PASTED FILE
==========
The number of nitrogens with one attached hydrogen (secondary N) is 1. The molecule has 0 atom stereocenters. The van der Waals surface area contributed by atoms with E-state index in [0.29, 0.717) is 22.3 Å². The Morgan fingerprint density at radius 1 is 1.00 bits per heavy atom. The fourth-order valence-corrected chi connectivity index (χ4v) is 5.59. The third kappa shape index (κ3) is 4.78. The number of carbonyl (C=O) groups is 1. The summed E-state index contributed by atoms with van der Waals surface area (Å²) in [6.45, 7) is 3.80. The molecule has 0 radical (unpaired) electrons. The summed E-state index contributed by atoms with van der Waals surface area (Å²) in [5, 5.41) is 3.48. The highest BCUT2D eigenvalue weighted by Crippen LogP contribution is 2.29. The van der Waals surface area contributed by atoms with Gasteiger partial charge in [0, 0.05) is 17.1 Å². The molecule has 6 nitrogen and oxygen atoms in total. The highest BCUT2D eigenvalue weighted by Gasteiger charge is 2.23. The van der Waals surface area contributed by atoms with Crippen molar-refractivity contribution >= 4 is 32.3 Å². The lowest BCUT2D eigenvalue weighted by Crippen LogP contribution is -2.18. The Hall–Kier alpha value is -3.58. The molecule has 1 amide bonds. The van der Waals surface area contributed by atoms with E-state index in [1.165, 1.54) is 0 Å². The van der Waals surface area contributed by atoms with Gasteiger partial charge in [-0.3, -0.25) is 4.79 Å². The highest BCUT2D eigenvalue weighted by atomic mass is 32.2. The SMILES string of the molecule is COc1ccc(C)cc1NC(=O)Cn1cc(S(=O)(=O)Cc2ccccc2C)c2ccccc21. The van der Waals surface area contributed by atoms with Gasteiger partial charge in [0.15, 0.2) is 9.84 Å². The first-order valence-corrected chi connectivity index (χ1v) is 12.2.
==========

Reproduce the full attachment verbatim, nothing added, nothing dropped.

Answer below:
The number of nitrogens with one attached hydrogen (secondary N) is 1. The molecule has 0 atom stereocenters. The van der Waals surface area contributed by atoms with E-state index in [0.29, 0.717) is 22.3 Å². The Morgan fingerprint density at radius 1 is 1.00 bits per heavy atom. The fourth-order valence-corrected chi connectivity index (χ4v) is 5.59. The third kappa shape index (κ3) is 4.78. The number of carbonyl (C=O) groups is 1. The summed E-state index contributed by atoms with van der Waals surface area (Å²) in [6.45, 7) is 3.80. The molecule has 0 radical (unpaired) electrons. The summed E-state index contributed by atoms with van der Waals surface area (Å²) in [5, 5.41) is 3.48. The highest BCUT2D eigenvalue weighted by Crippen LogP contribution is 2.29. The van der Waals surface area contributed by atoms with Gasteiger partial charge in [0, 0.05) is 17.1 Å². The molecule has 6 nitrogen and oxygen atoms in total. The highest BCUT2D eigenvalue weighted by Gasteiger charge is 2.23. The van der Waals surface area contributed by atoms with Crippen molar-refractivity contribution >= 4 is 32.3 Å². The lowest BCUT2D eigenvalue weighted by Crippen LogP contribution is -2.18. The Hall–Kier alpha value is -3.58. The molecule has 1 amide bonds. The van der Waals surface area contributed by atoms with E-state index in [1.165, 1.54) is 0 Å². The van der Waals surface area contributed by atoms with Gasteiger partial charge in [-0.3, -0.25) is 4.79 Å². The highest BCUT2D eigenvalue weighted by atomic mass is 32.2. The SMILES string of the molecule is COc1ccc(C)cc1NC(=O)Cn1cc(S(=O)(=O)Cc2ccccc2C)c2ccccc21. The van der Waals surface area contributed by atoms with Gasteiger partial charge in [0.15, 0.2) is 9.84 Å². The first-order valence-corrected chi connectivity index (χ1v) is 12.2.